The ability to accurately and efficiently isolate specific cells from cell mixtures has enabled researchers to advance the fields of experimental cell biology and translational medicine. Traditionally, fluorescence activated cell sorting (FACS), magnetic micro/nanoparticle-based cell sorting and other methods were utilized to fulfill cell isolation. However, FACS equipment is usually expensive and nonportable, and magnetic interaction between microparticles and targeted cell populations is known to have a negative impact on cell viability, phenotypic identity, and cell function. To develop a kind of reliable method of cell isolation, the following issues need to be achieved. The isolated cells should have high viability and the phenotype of the cells should be well-preserved for downstream studies. And the method must achieve both high efficiency of cell recovery and cell purity.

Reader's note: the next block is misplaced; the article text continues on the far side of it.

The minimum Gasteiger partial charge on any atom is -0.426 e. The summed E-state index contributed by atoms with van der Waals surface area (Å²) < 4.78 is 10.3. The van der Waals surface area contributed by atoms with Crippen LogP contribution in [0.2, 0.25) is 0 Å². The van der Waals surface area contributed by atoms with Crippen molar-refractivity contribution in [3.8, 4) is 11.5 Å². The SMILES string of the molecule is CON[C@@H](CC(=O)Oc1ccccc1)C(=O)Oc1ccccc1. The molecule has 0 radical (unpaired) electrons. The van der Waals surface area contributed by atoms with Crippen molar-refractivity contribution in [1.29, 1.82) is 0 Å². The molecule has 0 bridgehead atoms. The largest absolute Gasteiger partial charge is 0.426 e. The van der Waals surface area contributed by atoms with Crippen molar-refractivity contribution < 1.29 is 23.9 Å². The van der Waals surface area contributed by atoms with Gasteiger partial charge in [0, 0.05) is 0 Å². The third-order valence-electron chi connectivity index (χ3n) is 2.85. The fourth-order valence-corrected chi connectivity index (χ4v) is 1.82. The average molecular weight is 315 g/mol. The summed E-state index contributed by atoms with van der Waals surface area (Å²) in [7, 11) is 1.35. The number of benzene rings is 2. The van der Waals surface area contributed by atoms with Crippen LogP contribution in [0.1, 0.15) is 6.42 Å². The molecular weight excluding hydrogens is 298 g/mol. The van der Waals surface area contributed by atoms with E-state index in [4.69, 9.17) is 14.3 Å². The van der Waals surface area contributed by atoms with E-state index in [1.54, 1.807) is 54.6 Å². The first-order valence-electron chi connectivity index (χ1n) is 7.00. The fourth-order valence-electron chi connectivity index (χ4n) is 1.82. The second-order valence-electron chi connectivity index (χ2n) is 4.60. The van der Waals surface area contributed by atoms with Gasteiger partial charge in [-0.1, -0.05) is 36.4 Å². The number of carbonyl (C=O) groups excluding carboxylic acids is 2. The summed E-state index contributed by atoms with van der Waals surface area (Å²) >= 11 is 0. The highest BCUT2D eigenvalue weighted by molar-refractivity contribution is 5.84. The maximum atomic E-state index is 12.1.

Recently, Ziye Dong and colleagues reported a novel approach which was simple and effective for cell isolation and recovery. In their work, self-floating hollow glass microspheres (HGMS) were coated with enzymatically degradable nanolayered polymer films and then conjugated with specific antibodies to allow both fast capture and release of targeted cells from cell mixture. Then microspheres could float to the top of the hosting liquid, thereby isolating targeted cells. To minimize nonspecific adhesion of untargeted cells and to enhance the purity of the isolated cells, an antifouling PEG polymer layer was grafted onto the nanolayered films. With the cancer cell line PC-3 in blood as a model system, their approach had achieved 80% recovery of targeted cells with 81% cell viability, as well as 70% purity of PC-3 cells in collected cell mixture. The entire process of cell isolation and recovery takes less than 1 h and requires no formal lab equipment or electrical, magnetic, or optical sources.